Cover: The Metaphysics and Ethics of Relativism, from Harvard University PressCover: The Metaphysics and Ethics of Relativism in HARDCOVER

The Metaphysics and Ethics of Relativism

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HARDCOVER

$48.00 • £38.95 • €43.00

ISBN 9780674725713

Publication Date: 12/16/2013

Text

304 pages

6-1/8 x 9-1/4 inches

1 halftone

World

Rovane breaks new ground in an otherwise-tired debate between ‘relativists,’ ‘objectivists,’ and ‘absolutists.’ One of the book’s signal achievements lies in clarifying the nature of relativism, whether in its metaphysical or ethical guise. People (especially, but not only) from different cultures inhabit different ‘worlds.’ The author calls this ‘multimundialism,’ and it leads to one of her principal substantive theses: a person/people can reject the beliefs of another/others without claiming that the rejected beliefs are false. Ethics, thus, is more than a matter of taste and sentiment. Furthermore, people occupying different ‘worlds’ can rightly reject others’ claims and stay committed to their own without judging those of others to be false. Along the way, Rovane engages with leading contemporary philosophers, including G. Harman, D. Davidson, R. Rorty, and J. Raz… Rovane’s book deserves a careful reading; it is thoughtful, thorough, substantive, clear, and challenging.—H. Oberdiek, Choice

This is an excellent readable and informative book discussing a particularly interesting kind of ‘relativism.’ Perhaps the most important contribution of the book (but by far from the only one) is its careful explication of the relevant sort of relativism as an instance of what Carol Rovane calls ‘multimundialism’: the thesis that one person might reject another’s beliefs without supposing that the other beliefs fail to be true. Along the way there is much useful discussion of potentially relevant ideas in the history of philosophy through such twentieth-century figures as Rudolf Carnap, W.V. Quine, Thomas Kuhn, Paul Feuerabend, Richard Rorty, and Donald Davidson. This is the best discussion of relativism that I know of.—Gilbert Harman, Princeton University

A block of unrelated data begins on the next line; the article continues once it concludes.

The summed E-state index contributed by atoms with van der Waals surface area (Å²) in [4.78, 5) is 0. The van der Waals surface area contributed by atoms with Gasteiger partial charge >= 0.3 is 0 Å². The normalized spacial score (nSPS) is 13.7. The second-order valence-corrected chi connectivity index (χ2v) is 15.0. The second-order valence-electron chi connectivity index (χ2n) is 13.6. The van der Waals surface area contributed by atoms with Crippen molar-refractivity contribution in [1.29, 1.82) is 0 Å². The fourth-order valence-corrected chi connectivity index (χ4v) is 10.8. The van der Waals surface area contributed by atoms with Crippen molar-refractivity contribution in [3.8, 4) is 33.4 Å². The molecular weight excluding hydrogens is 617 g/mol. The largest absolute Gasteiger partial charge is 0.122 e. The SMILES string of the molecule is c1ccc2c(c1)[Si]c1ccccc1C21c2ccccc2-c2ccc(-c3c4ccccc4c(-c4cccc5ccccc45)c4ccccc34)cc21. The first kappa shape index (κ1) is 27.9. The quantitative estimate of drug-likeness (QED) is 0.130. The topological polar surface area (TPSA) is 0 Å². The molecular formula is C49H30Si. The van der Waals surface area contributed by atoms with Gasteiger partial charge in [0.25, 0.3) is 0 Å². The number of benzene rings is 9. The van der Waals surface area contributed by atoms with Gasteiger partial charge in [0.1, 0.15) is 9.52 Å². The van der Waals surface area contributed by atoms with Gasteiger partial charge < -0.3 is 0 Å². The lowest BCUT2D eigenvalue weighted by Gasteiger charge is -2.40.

In recent years, the issue of relativism has been hotly discussed by the philosophical community, and a number of good books have been dedicated to the issue. However, to my knowledge no thorough general and methodical analysis has been offered of what the content of this doctrine exactly is. Carol Rovane’s The Metaphysics and Ethics of Relativism finally fills this relevant gap in the philosophical literature. This is a thoughtful, original, and very deep book. In the next decades it will very probably represent a milestone in the debate on relativism.—Mario De Caro, Università Roma Tre and Tufts University

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